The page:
Zygmunt Florenty Wróblewski

Wróblewski was born in Grodno (Russian Empire, now in Belarus). He studied at Kiev University. After a six-year exile for participating in the January 1863 Uprising against Imperial Russia, he studied in Berlin and Heidelberg. He defended his doctoral dissertation at Munich University in 1876 and became an assistant professor at Strasburg University. In 1880 he became a member of the Polish Academy of Learning.

Wróblewski was introduced to gas condensation in Paris by Professor Caillet at the École Normale Supérieure. When Wróblewski was offered a chair in physics at Jagiellonian University, he accepted. At Kraków he began studying gases and soon established a collaboration with Karol Olszewski.

While studying carbonic acid, Wróblewski discovered the CO2 hydrate. He reported this finding in 1882.

On 29 March 1883 Wróblewski and Olszewski used a new method of condensing oxygen, and on 13 April the same year—nitrogen.

In 1888, while studying the physical properties of hydrogen, Wróblewski upset a kerosene lamp and was severely burned. He died soon after at a Kraków hospital.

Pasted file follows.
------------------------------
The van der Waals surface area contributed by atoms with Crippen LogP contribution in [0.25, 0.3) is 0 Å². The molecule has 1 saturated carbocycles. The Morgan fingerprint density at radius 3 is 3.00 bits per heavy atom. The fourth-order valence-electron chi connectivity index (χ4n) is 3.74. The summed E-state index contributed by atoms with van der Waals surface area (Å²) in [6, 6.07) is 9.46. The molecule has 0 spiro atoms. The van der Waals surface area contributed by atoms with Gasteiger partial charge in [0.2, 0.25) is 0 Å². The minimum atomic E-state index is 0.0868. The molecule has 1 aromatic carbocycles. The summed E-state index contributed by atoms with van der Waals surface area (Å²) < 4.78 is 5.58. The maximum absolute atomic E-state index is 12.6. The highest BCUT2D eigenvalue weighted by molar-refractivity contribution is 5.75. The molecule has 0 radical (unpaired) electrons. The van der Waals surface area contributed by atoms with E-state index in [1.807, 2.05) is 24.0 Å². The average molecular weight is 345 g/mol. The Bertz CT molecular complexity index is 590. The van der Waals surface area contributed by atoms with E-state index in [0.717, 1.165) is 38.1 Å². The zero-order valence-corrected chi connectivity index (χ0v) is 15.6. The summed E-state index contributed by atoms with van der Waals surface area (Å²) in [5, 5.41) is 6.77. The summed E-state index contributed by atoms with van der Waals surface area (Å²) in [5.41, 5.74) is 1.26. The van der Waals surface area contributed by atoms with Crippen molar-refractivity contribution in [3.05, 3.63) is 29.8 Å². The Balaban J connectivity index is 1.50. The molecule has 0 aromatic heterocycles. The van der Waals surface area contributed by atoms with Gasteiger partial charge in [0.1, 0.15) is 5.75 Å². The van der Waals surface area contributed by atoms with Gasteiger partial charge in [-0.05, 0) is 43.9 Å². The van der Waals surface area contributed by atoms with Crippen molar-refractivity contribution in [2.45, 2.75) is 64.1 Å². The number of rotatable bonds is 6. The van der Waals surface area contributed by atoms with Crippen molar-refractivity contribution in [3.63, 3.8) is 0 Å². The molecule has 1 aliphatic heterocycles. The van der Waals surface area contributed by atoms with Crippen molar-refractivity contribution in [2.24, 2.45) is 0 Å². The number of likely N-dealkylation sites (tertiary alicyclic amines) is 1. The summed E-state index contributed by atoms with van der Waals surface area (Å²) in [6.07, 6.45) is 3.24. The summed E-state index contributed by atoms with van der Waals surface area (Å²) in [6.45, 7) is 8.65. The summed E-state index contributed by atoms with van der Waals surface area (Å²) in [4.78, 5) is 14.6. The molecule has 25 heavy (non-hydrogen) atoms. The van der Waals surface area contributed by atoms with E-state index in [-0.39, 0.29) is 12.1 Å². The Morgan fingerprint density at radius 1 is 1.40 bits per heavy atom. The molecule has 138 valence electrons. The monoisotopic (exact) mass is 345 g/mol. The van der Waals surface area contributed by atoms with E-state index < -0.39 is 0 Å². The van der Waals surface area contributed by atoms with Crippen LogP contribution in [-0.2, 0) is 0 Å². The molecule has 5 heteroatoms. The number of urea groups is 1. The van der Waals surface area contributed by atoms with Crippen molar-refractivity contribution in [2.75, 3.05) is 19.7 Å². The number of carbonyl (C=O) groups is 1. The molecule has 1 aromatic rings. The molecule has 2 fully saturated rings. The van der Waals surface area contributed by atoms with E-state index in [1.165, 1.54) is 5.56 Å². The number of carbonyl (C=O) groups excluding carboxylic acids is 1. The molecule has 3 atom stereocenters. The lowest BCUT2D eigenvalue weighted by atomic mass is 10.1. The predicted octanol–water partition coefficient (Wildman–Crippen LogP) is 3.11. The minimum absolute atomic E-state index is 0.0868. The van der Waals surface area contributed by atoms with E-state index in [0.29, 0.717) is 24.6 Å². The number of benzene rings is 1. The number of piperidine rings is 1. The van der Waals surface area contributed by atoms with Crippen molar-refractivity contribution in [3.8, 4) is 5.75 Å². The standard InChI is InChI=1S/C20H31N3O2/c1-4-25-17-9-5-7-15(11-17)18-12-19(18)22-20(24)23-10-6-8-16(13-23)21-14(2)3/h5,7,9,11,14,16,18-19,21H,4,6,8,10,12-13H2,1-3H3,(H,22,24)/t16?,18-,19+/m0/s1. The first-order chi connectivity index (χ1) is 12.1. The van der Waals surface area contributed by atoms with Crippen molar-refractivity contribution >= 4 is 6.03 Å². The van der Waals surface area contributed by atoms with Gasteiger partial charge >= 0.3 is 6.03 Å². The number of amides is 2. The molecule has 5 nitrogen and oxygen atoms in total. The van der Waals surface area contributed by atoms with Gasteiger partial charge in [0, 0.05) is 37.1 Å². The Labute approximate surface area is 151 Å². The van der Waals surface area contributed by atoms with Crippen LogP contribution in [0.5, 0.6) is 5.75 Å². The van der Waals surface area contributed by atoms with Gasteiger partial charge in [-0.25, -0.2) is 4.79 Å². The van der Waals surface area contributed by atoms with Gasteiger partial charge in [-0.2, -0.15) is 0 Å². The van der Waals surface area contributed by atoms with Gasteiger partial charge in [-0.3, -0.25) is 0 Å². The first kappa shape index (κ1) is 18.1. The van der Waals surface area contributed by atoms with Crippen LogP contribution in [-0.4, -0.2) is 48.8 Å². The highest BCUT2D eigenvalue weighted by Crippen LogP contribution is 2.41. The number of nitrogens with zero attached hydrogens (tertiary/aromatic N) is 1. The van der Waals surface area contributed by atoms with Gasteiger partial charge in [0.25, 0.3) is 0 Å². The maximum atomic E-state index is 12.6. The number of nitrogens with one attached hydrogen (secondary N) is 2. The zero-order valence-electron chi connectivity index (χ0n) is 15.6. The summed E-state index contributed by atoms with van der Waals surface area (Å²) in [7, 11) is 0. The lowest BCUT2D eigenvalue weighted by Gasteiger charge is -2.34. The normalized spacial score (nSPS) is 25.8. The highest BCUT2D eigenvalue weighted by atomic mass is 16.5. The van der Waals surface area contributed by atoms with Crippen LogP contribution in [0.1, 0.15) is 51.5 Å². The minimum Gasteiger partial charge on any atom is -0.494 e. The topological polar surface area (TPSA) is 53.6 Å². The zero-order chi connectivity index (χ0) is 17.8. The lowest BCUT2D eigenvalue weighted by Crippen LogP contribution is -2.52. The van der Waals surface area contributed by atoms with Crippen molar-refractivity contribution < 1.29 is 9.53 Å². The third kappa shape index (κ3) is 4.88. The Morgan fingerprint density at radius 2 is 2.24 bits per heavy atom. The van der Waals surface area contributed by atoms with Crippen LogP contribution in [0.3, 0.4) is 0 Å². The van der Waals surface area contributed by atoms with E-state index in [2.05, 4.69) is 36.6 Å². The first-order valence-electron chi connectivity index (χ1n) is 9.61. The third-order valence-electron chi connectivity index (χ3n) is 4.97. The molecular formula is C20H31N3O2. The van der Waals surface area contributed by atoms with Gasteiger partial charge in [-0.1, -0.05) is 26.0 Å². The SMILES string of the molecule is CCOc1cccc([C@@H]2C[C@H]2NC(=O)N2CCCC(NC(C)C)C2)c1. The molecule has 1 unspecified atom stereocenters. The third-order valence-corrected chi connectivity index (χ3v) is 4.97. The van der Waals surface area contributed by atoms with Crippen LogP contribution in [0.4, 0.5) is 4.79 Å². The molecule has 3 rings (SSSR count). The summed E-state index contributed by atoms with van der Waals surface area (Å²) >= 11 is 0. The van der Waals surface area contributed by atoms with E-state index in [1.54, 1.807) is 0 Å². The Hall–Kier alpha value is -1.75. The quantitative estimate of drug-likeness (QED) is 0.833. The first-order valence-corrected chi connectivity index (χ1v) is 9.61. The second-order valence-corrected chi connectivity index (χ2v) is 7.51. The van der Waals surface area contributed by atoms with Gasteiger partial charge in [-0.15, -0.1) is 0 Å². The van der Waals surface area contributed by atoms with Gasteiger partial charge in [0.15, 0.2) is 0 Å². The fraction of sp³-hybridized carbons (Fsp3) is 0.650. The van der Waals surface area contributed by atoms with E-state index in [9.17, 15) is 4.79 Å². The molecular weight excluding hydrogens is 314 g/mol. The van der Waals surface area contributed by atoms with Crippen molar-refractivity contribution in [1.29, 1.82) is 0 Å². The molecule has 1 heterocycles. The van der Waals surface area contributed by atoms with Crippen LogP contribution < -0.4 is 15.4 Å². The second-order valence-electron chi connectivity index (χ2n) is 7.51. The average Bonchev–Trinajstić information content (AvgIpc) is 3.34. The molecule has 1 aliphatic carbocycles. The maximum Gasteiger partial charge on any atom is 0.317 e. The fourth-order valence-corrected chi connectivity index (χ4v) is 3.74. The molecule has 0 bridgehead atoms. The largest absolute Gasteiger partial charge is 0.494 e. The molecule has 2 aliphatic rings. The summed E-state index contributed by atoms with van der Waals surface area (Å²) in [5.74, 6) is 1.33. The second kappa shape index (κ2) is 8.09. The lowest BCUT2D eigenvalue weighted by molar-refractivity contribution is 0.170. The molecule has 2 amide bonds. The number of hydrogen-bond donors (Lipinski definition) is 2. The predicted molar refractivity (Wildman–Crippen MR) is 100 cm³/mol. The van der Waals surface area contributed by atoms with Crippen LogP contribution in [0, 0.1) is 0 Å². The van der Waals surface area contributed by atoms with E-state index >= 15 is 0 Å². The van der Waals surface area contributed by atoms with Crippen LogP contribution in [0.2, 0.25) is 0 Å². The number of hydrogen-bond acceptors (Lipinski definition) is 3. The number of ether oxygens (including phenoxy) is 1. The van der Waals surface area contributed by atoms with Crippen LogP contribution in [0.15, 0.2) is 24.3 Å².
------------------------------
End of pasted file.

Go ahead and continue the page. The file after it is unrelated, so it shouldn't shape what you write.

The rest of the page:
Karol Olszewski continued the experiments, using an improved Pictet cascade apparatus, and carbon dioxide, boiling ethylene in vacuum, and boiling nitrogen and boiling air as cooling agents.

He died on 16 April 1888 as a result of an accident in his laboratory in which he sustained serious injuries and was buried at the Rakowicki Cemetery in Kraków.

In 1976, the International Astronomical Union (IAU) passed a decision to give the name of Wróblewski to one of the craters of the Moon in honour of the chemist.

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